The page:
Make Commercial-Grade Car Videos with This Pro A\/V Equipment

All you technically need to create a hit car review channel on YouTube (or any social app) is a phone and a tempting subject. That’s the amateur way, and for many people, it can pay off handsomely. But we’re tired of watching hosts stand behind cars with their arms outstretched and mounting GoPros on their foreheads for 20 minutes. Video, like photography and writing, is not a commodity because everyone in the world has a low-cost, instant opportunity to produce it. The best car videos are crafted by creative artists like Michael Venn, an Emmy-nominated filmmaker in New Hampshire who produces for CarGurus and various automotive clients.

We asked Venn to list the kit he brings to a single-day video shoot. The investment requires thousands of dollars and years of training, but a car video doesn’t need a high-speed chase car or a helicopter or even a drone to look good. This equipment will elevate your videos to commercial quality. Finding the perfect content and personalities—and the right location, time, and the actual cars—well, that’s on you.

Convert Your Car into a Recording Studio with This Audio Gear

Venn’s go-to camera is a 4K Sony. Compact and capable, this video-optimized model can do 120 fps (frames per second) and also shoot 10-fps stills. Low-light noise is minimal, and the 759-point autofocus is a lifesaver. The onboard mic is also pretty great for capturing engine sounds.

Sigma’s Art lineup is good, fast glass. A fixed prime lens with a wide aperture will deliver the cinematic effect: crisp, ultra-sharp subjects with a smooth, almost impressionist-like fading of the background.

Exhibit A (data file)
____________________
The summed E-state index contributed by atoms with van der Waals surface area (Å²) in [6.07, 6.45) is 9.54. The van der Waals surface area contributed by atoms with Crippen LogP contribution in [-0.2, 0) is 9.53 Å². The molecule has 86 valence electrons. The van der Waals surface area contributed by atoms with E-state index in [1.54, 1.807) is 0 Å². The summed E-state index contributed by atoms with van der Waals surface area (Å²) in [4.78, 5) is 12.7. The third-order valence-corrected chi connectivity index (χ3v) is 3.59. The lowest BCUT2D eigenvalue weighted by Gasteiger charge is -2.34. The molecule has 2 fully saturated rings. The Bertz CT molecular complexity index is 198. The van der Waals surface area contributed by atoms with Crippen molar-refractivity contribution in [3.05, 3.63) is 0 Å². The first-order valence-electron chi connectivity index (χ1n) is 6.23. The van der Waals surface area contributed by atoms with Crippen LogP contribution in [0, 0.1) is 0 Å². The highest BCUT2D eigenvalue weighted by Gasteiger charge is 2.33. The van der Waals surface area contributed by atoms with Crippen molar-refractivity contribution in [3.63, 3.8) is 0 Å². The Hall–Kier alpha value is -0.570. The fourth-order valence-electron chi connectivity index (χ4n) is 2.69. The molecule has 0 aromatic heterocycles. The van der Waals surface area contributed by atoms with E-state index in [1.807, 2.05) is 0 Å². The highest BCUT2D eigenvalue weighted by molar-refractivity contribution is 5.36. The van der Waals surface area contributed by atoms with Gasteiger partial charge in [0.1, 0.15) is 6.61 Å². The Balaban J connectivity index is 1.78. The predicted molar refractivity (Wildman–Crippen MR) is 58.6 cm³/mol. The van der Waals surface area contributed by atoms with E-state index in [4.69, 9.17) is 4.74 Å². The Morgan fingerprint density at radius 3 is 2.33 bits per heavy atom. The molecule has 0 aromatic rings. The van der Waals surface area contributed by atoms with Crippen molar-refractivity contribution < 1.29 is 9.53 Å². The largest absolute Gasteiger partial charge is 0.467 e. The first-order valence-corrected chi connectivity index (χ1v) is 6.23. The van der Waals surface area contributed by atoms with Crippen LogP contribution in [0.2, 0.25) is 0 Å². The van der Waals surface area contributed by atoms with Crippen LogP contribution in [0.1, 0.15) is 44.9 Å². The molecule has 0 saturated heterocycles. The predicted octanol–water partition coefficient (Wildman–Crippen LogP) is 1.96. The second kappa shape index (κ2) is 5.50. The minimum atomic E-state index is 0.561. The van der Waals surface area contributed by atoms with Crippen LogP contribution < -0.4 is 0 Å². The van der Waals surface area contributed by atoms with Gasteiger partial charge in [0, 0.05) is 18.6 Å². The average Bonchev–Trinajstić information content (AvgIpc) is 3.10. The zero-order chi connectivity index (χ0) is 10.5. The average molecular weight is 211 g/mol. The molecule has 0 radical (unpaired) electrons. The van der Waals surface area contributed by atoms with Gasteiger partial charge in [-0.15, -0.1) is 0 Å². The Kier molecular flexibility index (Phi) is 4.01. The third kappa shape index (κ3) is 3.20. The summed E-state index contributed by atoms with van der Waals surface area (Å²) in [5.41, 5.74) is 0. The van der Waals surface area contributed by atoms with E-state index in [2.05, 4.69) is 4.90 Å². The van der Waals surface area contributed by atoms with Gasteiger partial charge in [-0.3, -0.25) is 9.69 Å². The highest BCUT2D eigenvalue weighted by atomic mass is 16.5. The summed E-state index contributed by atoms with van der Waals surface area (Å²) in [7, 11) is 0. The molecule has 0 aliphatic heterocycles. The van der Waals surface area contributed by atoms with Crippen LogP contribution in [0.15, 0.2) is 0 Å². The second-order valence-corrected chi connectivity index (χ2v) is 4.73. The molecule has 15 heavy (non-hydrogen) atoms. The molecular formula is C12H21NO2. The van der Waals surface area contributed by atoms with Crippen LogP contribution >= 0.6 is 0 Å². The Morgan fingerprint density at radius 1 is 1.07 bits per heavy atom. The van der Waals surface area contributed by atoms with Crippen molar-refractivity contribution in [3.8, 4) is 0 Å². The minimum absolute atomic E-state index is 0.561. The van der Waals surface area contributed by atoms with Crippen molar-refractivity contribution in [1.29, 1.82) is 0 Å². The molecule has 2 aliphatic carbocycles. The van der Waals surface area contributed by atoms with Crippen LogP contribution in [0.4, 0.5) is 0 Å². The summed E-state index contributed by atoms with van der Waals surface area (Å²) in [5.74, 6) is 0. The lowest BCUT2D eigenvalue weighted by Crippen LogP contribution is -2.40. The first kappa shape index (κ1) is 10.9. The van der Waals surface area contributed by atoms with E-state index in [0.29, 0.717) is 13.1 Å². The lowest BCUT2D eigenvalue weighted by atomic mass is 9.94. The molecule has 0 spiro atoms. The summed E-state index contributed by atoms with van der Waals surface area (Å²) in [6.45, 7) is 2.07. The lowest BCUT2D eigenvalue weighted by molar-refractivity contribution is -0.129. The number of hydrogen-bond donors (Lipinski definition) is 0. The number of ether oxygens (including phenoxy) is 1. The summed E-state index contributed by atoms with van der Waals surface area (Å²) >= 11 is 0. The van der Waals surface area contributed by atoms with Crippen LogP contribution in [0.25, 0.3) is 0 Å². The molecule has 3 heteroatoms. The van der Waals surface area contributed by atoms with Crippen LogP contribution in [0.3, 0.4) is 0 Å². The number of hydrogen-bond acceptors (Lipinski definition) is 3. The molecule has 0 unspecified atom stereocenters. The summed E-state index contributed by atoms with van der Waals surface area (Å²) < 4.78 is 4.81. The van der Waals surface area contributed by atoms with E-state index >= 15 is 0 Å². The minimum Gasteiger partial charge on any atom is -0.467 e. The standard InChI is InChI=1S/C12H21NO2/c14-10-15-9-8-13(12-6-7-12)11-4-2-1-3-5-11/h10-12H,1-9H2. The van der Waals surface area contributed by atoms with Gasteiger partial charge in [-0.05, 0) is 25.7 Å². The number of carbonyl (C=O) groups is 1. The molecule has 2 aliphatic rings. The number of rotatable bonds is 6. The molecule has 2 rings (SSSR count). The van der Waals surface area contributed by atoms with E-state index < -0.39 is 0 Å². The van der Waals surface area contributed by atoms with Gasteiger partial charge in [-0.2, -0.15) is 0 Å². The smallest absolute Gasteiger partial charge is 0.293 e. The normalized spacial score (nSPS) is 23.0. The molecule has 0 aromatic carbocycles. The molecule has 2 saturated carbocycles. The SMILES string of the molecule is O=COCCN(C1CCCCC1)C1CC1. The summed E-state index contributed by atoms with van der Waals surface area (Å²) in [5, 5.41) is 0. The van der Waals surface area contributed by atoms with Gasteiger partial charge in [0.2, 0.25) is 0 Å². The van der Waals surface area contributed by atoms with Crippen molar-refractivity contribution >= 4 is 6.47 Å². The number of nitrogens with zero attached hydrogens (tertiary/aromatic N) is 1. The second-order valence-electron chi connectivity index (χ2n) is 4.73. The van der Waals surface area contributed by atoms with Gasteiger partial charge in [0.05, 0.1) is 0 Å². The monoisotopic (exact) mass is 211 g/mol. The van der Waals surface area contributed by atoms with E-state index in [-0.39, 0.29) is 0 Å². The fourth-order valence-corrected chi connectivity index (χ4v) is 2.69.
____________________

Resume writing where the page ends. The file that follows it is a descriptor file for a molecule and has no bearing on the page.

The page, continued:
Considered part of a photographer’s “holy trinity,” this 24-70mm is a car shooter’s go-to lens, covering the most subject area with the highest optical quality. If you’re only buying one lens, get one exactly like this.

A high-res external monitor is a must to check focus, framing, and lighting, especially when it’s impossible to check the camera’s display. A bigger screen also makes everyday viewing that much easier.

This Manfrotto kit made by the Italian tripod manufacturer is a robust aluminum design that can fit into tight car footwells as easily as it can balance and remain stable on almost any terrain.

No one has surgeon’s hands when recording video; those inviting zoom shots and slow pans are possible with a quality slider. This one can also be used for interior shots, as the feet can rest on seats and armrests.

Good video is only as good as the audio. A wireless lav mic will pick up voice and all the quiet, soft parts of a track in high fidelity. Careful placement on the presenter’s garments and lots of extra batteries are required.

Short of getting a third person to hang out the back of an open hatch with a second camera, there’s no better shortcut to shoot drives than a 4K GoPro. The driver in the subject car has to get very, very close to the camera car due to the GoPro’s superwide lens, but the end result is impressive.

Be careful how you mount a GoPro on a car. The surface must be clean and relatively flat, and beyond that, it should be sold by GoPro. Cheaper ones, even those with multiple cups, can fall off while driving. This one is rated for about 150 mph. 

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